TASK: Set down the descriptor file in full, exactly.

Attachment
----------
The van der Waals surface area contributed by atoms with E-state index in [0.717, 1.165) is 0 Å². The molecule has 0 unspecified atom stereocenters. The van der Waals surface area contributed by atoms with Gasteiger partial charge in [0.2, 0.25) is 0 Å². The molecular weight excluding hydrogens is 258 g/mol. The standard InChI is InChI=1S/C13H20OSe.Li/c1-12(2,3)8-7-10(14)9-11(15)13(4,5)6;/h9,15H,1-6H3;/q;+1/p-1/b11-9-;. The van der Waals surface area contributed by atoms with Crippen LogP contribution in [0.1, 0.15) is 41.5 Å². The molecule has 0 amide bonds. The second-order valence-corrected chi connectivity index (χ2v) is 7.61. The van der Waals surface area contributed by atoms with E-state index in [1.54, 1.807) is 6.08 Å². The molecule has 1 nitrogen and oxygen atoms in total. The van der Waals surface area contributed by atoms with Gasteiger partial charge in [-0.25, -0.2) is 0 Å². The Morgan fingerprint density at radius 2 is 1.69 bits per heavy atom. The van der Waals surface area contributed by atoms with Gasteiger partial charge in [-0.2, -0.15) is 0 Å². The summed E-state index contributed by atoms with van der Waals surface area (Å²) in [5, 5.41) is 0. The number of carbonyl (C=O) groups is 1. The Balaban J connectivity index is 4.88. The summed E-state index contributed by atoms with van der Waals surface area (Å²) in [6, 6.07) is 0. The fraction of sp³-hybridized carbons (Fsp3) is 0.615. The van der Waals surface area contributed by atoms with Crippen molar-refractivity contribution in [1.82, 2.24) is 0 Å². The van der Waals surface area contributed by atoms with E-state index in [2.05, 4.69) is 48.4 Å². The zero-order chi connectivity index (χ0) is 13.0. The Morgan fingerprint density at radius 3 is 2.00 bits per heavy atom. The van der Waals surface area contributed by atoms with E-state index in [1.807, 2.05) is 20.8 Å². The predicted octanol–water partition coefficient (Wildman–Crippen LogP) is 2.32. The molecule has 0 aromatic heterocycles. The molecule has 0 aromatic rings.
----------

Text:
The van der Waals surface area contributed by atoms with E-state index in [0.717, 1.165) is 0 Å². The molecule has 0 unspecified atom stereocenters. The van der Waals surface area contributed by atoms with Gasteiger partial charge in [0.2, 0.25) is 0 Å². The molecular weight excluding hydrogens is 258 g/mol. The standard InChI is InChI=1S/C13H20OSe.Li/c1-12(2,3)8-7-10(14)9-11(15)13(4,5)6;/h9,15H,1-6H3;/q;+1/p-1/b11-9-;. The van der Waals surface area contributed by atoms with Crippen LogP contribution in [0.1, 0.15) is 41.5 Å². The molecule has 0 amide bonds. The second-order valence-corrected chi connectivity index (χ2v) is 7.61. The van der Waals surface area contributed by atoms with E-state index in [1.54, 1.807) is 6.08 Å². The molecule has 1 nitrogen and oxygen atoms in total. The van der Waals surface area contributed by atoms with Gasteiger partial charge in [-0.25, -0.2) is 0 Å². The Morgan fingerprint density at radius 2 is 1.69 bits per heavy atom. The van der Waals surface area contributed by atoms with Gasteiger partial charge in [-0.2, -0.15) is 0 Å². The summed E-state index contributed by atoms with van der Waals surface area (Å²) in [5, 5.41) is 0. The number of carbonyl (C=O) groups is 1. The Balaban J connectivity index is 4.88. The summed E-state index contributed by atoms with van der Waals surface area (Å²) in [6, 6.07) is 0. The fraction of sp³-hybridized carbons (Fsp3) is 0.615. The van der Waals surface area contributed by atoms with Crippen molar-refractivity contribution in [1.82, 2.24) is 0 Å². The van der Waals surface area contributed by atoms with E-state index in [2.05, 4.69) is 48.4 Å². The zero-order chi connectivity index (χ0) is 13.0. The Morgan fingerprint density at radius 3 is 2.00 bits per heavy atom. The van der Waals surface area contributed by atoms with E-state index in [1.807, 2.05) is 20.8 Å². The predicted octanol–water partition coefficient (Wildman–Crippen LogP) is 2.32. The molecule has 0 aromatic heterocycles. The molecule has 0 aromatic rings.